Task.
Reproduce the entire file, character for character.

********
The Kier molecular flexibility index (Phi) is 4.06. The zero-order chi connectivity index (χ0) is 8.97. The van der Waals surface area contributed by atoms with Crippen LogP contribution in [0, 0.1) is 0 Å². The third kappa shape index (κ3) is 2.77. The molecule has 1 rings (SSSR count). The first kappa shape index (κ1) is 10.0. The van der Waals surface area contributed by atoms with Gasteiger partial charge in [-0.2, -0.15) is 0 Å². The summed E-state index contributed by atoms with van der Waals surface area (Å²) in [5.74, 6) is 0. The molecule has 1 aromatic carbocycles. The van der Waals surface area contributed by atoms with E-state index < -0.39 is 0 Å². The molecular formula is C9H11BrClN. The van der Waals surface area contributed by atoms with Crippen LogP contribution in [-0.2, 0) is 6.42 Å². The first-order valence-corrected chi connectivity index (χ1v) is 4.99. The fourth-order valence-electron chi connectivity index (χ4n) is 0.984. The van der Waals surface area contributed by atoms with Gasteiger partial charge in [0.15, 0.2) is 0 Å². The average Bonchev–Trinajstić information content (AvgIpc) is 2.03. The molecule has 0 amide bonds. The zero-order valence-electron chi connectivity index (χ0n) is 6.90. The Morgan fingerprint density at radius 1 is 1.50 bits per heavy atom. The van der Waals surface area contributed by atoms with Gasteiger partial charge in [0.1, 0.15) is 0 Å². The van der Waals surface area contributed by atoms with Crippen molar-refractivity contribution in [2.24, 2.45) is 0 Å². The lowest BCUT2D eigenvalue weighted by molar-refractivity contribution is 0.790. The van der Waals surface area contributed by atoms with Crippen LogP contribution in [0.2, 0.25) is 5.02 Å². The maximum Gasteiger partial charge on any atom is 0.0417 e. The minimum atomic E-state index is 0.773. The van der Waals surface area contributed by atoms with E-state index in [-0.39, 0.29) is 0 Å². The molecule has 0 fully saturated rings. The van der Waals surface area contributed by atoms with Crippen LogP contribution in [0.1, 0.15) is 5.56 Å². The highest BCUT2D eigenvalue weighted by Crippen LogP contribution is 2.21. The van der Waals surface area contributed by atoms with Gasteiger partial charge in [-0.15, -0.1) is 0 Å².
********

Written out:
The Kier molecular flexibility index (Phi) is 4.06. The zero-order chi connectivity index (χ0) is 8.97. The van der Waals surface area contributed by atoms with Crippen LogP contribution in [0, 0.1) is 0 Å². The third kappa shape index (κ3) is 2.77. The molecule has 1 rings (SSSR count). The first kappa shape index (κ1) is 10.0. The van der Waals surface area contributed by atoms with Gasteiger partial charge in [-0.2, -0.15) is 0 Å². The summed E-state index contributed by atoms with van der Waals surface area (Å²) in [5.74, 6) is 0. The molecule has 1 aromatic carbocycles. The van der Waals surface area contributed by atoms with E-state index < -0.39 is 0 Å². The molecular formula is C9H11BrClN. The van der Waals surface area contributed by atoms with Crippen LogP contribution in [-0.2, 0) is 6.42 Å². The first-order valence-corrected chi connectivity index (χ1v) is 4.99. The fourth-order valence-electron chi connectivity index (χ4n) is 0.984. The van der Waals surface area contributed by atoms with Gasteiger partial charge in [0.15, 0.2) is 0 Å². The average Bonchev–Trinajstić information content (AvgIpc) is 2.03. The molecule has 0 amide bonds. The zero-order valence-electron chi connectivity index (χ0n) is 6.90. The Morgan fingerprint density at radius 1 is 1.50 bits per heavy atom. The van der Waals surface area contributed by atoms with Gasteiger partial charge in [0.1, 0.15) is 0 Å². The van der Waals surface area contributed by atoms with Crippen molar-refractivity contribution in [2.24, 2.45) is 0 Å². The lowest BCUT2D eigenvalue weighted by molar-refractivity contribution is 0.790. The van der Waals surface area contributed by atoms with Crippen LogP contribution in [0.2, 0.25) is 5.02 Å². The maximum Gasteiger partial charge on any atom is 0.0417 e. The minimum atomic E-state index is 0.773. The van der Waals surface area contributed by atoms with E-state index in [-0.39, 0.29) is 0 Å². The molecule has 0 fully saturated rings. The van der Waals surface area contributed by atoms with Crippen LogP contribution in [0.1, 0.15) is 5.56 Å². The highest BCUT2D eigenvalue weighted by Crippen LogP contribution is 2.21. The van der Waals surface area contributed by atoms with Gasteiger partial charge in [-0.15, -0.1) is 0 Å².